(Arlington, Texas – July 1, 2012)
Public authorities in the DFW-area city of Arlington, TX are far from happy with railroad efforts at preventing accidents that are becoming all-too-frequent in this city of over 365,000, which also serves as the home of both the Dallas Cowboys of the NFL and MLB’s Texas Rangers.
A tragic collision between an 18-wheeler loaded with sod grass pallets and Amtrak’s “Texas Eagle” passenger train travelling on Union Pacific Railroad tracks late Friday afternoon has escalated concern over public safety as both railroad media representatives played “pass the buck” on issues such as the sounding of the train’s horn.
Last October, a Union Pacific freight train crew ignored a red “stop” signal and rear-ended a standing UP freight, causing a derailment that trapped over 600 attendees at a charity fund raiser at the Howell Farms facility when the accident blocked all roads exiting the event center.
Then, on February 17, another UP freight train derailed a number of tank cars loaded with corn syrup just a few blocks from Arlington’s City Hall, effectively shutting down Friday evening rush-hour traffic and disrupting weekend activities in the city’s popular entertainment district.
In a November, 2011 meeting with city officials, Union Pacific authorities had promised safer operations oversight. Now, after the two most recent accidents, Arlington officials wonder what to believe.
“It’s unusual we’ve had this clustering of accidents in a tight area,” Arlington City Manager Trey Yelverton told a Fort Worth Star-Telegram reporter. “We want to make sure people are safe; not only the people crossing and on the railroad vehicles but the people who are around when an accident occurs.”
“There’s beginning to be more traffic there,” said City Council Member Kathryn Wilemon, who represents the area where Friday’s and last October’s accidents occurred. “I don’t know what the solution is, but hopefully we can get one soon.”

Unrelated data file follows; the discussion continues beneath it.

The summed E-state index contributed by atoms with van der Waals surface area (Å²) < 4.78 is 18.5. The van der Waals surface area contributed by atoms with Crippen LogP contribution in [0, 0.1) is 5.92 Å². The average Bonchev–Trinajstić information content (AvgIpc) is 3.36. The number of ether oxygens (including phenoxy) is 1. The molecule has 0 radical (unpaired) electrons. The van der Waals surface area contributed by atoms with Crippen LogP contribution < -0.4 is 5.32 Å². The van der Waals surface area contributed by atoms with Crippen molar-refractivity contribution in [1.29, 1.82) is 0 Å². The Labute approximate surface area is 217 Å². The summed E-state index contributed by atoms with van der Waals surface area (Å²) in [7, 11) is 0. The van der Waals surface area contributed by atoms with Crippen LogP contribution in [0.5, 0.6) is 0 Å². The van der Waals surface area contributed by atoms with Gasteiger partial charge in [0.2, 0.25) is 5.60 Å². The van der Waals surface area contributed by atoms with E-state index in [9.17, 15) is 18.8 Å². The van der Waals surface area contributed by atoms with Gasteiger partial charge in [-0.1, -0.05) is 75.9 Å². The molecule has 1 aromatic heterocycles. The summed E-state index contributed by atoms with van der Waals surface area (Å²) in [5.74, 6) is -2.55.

But the most critical report on both accidents came from Brad Ham, who was at work at a nearby liquor store at the time of both accidents. He heard the October collision from inside the store, recalling that “It caused the earth to shake.”
But Ham was outside the store Friday and said he never heard the sound of a train horn, instead hearing only “a screech and a slam.” He added that to not hear train’s whistling for the crossing is “highly unusual.”
Then the controversy began. Union Pacific spokesperson Raquel Espinoza said that federal law requires crews to sound a horn only at public crossings. “Privately, there might be an agreement between the road owner and the railway” regarding sounding of the horn, and that “The train engineer has the discretion of sounding the horn.”
Meanwhile, Amtrak spokesman Steve Kulm said that he could not comment about whether a horn was sounded, but said that railroad safety on private roadways is generally the responsibility of the landowner. Kuhn then referred all questions about the accident investigation to the Arlington Police Dept.
Arlington PD officer Zhivonni Mcdonnell said the Union Pacific is conducting the investigation.
And UP’s Espinoza said Amtrak is handling the investigation along with the Arlington Police Dept.
Yet, by Monday, Union Pacific Police were investigating the accident because it was at a private crossing and not an Arlington city street.
So the question is: Who’s on first?